By Katie Zavadski

Steven Pak was 17 when he committed to six years of pharmacy school in 2010. His family had struggled financially during his childhood, and his mother, an immigrant from South Korea, had heard about the career’s upsides: prestige, a professional degree, and a six-figure salary, all before his 25th birthday. Though he had originally wanted to study acting, Pak agreed that pharmacy was the more responsible choice. He was admitted to the PharmD program at St. John’s University, and began his degree there the following year.

Pak’s mother was not alone in urging her child to pursue this career: All across America, teenagers were making similar calculations. A predicted shortage of pharmacists over the last decade, combined with an expected expansion of the pharmacist’s role in medical care, made it a lucrative career path. Even as the economy struggled in the mid-aughts, pharmacy graduates easily found big salaries, 9-to-5 jobs, and the respect that came along with handling medications. Nicholas Popovich, a professor at the University of Illinois at Chicago College of Pharmacy, tells me that, “Some signing bonuses even involved a car, that type of thing.”

Now, the profession is on the verge of a crisis: The number of pharmacy jobs has dried up but the number of pharmacy students keeps growing. It’s difficult to find a cushy, full-time job and metropolitan job markets are saturated. PharmD candidates are graduating with hundreds of thousands of dollars of debt, and each year, there are more and more of them in a six-year-long pipeline. When Pak graduates in 2016 with a PharmD degree, he’ll have up to $150,000 in loans.

The pharmacy boom began in 2000. That year, a report from the Department of Health and Human Services suggested that 98 percent of Americans lived in an area adversely affected by a pharmacist shortage. Almost 6,000 pharmacist jobs stood empty, and the shortage was only predicted to grow worse. The following year, a group now known as the Pharmacy Workforce Center predicted a shortfall of 157,000 pharmacists nationally within two decades as demand and responsibilities increased while the number of pharmacists stood still. As Baby Boomers aged, the thought went, pharmacists would be able to fill some roles traditionally held by doctors, and would be able to counsel them on how to take the medications prescribed to them.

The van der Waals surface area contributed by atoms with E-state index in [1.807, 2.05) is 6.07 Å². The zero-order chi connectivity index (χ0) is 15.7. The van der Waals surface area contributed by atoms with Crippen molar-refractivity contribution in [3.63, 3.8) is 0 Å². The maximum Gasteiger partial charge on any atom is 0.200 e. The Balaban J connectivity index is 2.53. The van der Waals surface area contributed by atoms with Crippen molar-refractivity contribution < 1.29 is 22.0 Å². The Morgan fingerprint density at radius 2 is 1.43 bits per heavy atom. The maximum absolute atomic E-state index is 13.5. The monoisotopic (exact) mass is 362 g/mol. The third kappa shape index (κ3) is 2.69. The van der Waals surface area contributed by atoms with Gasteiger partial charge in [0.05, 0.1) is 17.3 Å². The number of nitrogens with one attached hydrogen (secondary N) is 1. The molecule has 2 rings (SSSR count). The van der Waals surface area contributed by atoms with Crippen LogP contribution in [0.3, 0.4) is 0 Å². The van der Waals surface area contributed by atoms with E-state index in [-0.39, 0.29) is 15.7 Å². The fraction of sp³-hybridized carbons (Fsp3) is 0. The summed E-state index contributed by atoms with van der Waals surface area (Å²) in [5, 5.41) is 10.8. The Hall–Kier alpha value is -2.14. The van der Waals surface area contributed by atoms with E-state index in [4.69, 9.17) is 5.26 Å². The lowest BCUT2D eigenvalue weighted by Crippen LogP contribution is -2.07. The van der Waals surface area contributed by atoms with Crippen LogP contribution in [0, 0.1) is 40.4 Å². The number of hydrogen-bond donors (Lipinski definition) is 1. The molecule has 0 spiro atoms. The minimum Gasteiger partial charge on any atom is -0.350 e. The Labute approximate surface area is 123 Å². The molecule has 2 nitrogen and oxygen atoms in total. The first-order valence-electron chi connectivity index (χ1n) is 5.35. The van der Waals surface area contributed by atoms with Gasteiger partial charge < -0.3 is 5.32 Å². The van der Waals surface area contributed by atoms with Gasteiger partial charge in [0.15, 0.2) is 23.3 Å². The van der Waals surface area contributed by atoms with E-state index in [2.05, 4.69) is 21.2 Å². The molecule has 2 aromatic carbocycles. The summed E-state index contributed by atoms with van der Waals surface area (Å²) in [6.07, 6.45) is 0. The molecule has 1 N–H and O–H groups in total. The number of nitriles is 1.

Quickly, the free market kicked in. Over the last 20-odd years, the number of pharmacy schools in the United States has almost doubled. There were just 72 such schools in 1987; today, there are more than 130.
At first, graduates found work easily. No matter where in the country a young pharmacist wanted to settle, the number of jobs available far exceeded the number of people qualified to fill them. Slowly, the numbers began to even out, and 2009 marked a turning point: The number of jobs available was roughly on par with the number of pharmacists searching for work. The days of signing bonuses and vast job choices were over.

Purdue University, whose pharmacy school is ranked as one of the best in the nation, makes employment information about its graduates publicly available. By and large, the numbers are impressive—from salaries to unemployment statistics. But some statistics have changed. In 2008, graduates got up to eight offers; in 2009, up to 12. These days, the range is from one to three offers per graduate. In 2008, only one student was still seeking work when the university surveyed the graduating class; by 2012, that number had grown to eight students, and by 2013, to 12. (The average graduating class has about 150 students.)

According to the Aggregate Demand Index (ADI), which measures pharmacist job outlooks, employers in the Northeast began reporting more job candidates than slots in December 2011. Quickly, everywhere from Hawaii to Utah became a tough market. Now, only about ten states have decent employment prospects, with enough openings for every job seeker. In the rest of the country, pharmacists are seeing either a surplus of candidates, or a rough balance of supply and demand.

This would not be a problem if there were not so many new pharmacists in the pipeline. Students who entered six-year programs in 2009 will only graduate next spring. Now, young people who committed early on to a long, expensive program worry about finding a stable, well paying job upon completion. By the time the last of these students graduate, jobs will be even harder to find. And with every passing year, the graduating classes get larger as the field gets worse.
"My estimate [is] 20 percent unemployment of new grads by 2018," Daniel Brown, a pharmacy professor at Palm Beach Atlantic University, told the Pittsburgh Post-Gazette in 2013. "The job market is [stagnant], but we're still pumping out graduates every year.”

More here: Pharmacy School Crisis: Why the Good Jobs Are Drying Up | New Republic